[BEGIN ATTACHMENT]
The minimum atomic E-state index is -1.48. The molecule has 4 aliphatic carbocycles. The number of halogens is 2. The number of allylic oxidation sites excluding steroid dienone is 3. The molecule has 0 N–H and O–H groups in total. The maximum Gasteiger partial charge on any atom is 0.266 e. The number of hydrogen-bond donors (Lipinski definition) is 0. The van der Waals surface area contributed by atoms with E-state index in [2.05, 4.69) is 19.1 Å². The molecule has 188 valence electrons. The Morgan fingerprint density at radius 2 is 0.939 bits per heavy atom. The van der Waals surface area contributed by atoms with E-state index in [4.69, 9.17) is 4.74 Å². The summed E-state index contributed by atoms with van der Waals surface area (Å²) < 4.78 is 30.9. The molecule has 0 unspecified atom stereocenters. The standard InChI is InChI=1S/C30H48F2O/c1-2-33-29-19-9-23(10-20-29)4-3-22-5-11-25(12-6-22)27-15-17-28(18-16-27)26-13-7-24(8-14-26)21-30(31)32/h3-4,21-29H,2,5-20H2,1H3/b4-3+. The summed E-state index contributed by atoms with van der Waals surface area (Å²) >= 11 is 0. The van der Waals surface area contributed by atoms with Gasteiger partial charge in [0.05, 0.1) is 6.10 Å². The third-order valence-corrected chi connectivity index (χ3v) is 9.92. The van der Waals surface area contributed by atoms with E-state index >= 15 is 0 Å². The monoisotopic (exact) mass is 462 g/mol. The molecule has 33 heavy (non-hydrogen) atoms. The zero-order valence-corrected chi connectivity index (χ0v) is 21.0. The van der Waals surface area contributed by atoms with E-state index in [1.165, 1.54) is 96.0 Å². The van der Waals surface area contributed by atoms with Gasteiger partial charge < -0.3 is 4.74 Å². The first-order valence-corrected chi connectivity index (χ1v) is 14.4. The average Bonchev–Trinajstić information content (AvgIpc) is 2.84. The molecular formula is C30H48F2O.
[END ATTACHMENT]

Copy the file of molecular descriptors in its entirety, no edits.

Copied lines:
The minimum atomic E-state index is -1.48. The molecule has 4 aliphatic carbocycles. The number of halogens is 2. The number of allylic oxidation sites excluding steroid dienone is 3. The molecule has 0 N–H and O–H groups in total. The maximum Gasteiger partial charge on any atom is 0.266 e. The number of hydrogen-bond donors (Lipinski definition) is 0. The van der Waals surface area contributed by atoms with E-state index in [2.05, 4.69) is 19.1 Å². The molecule has 188 valence electrons. The Morgan fingerprint density at radius 2 is 0.939 bits per heavy atom. The van der Waals surface area contributed by atoms with E-state index in [4.69, 9.17) is 4.74 Å². The summed E-state index contributed by atoms with van der Waals surface area (Å²) < 4.78 is 30.9. The molecule has 0 unspecified atom stereocenters. The standard InChI is InChI=1S/C30H48F2O/c1-2-33-29-19-9-23(10-20-29)4-3-22-5-11-25(12-6-22)27-15-17-28(18-16-27)26-13-7-24(8-14-26)21-30(31)32/h3-4,21-29H,2,5-20H2,1H3/b4-3+. The summed E-state index contributed by atoms with van der Waals surface area (Å²) >= 11 is 0. The van der Waals surface area contributed by atoms with Gasteiger partial charge in [0.05, 0.1) is 6.10 Å². The third-order valence-corrected chi connectivity index (χ3v) is 9.92. The van der Waals surface area contributed by atoms with E-state index >= 15 is 0 Å². The monoisotopic (exact) mass is 462 g/mol. The molecule has 33 heavy (non-hydrogen) atoms. The zero-order valence-corrected chi connectivity index (χ0v) is 21.0. The van der Waals surface area contributed by atoms with E-state index in [1.165, 1.54) is 96.0 Å². The van der Waals surface area contributed by atoms with Gasteiger partial charge < -0.3 is 4.74 Å². The first-order valence-corrected chi connectivity index (χ1v) is 14.4. The average Bonchev–Trinajstić information content (AvgIpc) is 2.84. The molecular formula is C30H48F2O.